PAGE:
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Stepin Fetchit

B+

Bill Cosby once said that the black actor Lincoln Perry (1902-1985) popularized ”the tradition of the lazy, stupid, crap-shooter, chicken-stealing idiot,” which is a bit mild: Perry, billed as Stepin Fetchit, reigned in the 1920s and ’30s ”as the most controversial, enigmatic, and highly paid black performer in Hollywood” by transforming himself into a comic stereotype of mythological proportions. Though Mel Watkins addresses the actor’s deep contradictions in Stepin Fetchit — those of an on-screen racial caricaturist who was also a ”race-conscious agitator for equal treatment” on set — that enigmatic quality remains intact. Perry may be too elusive to be the subject of a satisfying ”life,” yet Watkins’ book beautifully evokes the ”times” of Stepin Fetchit, providing a surprisingly fresh look at the complex history of blackness and the silver screen.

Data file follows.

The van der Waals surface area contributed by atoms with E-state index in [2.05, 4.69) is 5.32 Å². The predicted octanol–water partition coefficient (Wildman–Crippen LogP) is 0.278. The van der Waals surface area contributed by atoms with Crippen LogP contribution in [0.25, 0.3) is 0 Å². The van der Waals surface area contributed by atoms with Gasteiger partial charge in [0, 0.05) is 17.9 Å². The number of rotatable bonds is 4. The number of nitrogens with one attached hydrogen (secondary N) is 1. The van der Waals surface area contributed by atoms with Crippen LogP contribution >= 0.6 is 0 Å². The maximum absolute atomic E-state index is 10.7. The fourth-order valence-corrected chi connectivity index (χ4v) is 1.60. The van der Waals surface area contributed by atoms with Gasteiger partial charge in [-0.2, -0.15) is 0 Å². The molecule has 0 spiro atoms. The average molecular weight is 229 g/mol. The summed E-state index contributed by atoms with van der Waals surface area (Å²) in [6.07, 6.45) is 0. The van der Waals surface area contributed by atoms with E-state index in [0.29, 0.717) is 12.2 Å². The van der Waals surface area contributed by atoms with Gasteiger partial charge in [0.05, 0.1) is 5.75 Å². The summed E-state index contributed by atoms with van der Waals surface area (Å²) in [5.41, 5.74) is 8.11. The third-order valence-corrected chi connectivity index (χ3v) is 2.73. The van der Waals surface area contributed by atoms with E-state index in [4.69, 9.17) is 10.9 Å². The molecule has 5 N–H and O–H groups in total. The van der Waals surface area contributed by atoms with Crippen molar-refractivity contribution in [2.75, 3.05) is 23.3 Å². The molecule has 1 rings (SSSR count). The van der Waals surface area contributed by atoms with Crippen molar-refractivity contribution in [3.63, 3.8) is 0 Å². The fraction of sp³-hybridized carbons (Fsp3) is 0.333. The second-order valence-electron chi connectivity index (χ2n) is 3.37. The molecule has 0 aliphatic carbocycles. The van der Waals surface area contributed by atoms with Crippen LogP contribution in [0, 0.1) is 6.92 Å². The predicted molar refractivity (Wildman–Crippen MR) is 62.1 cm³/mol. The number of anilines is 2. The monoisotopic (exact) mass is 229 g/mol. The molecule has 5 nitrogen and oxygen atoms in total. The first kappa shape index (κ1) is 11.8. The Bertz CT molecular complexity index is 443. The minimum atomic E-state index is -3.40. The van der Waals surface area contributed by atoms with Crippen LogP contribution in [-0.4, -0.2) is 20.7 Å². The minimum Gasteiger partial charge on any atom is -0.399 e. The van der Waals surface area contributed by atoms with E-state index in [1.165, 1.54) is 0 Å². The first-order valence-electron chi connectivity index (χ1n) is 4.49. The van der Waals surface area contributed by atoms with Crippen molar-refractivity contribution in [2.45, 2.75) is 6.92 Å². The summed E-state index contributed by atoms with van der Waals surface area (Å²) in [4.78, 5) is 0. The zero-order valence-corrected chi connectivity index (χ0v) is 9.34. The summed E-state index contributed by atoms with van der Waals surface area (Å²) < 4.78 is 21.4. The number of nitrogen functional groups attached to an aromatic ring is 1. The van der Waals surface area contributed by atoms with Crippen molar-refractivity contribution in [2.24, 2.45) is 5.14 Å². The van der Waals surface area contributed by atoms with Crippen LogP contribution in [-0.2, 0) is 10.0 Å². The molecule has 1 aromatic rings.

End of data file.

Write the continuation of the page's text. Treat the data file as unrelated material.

Stepin Fetchit
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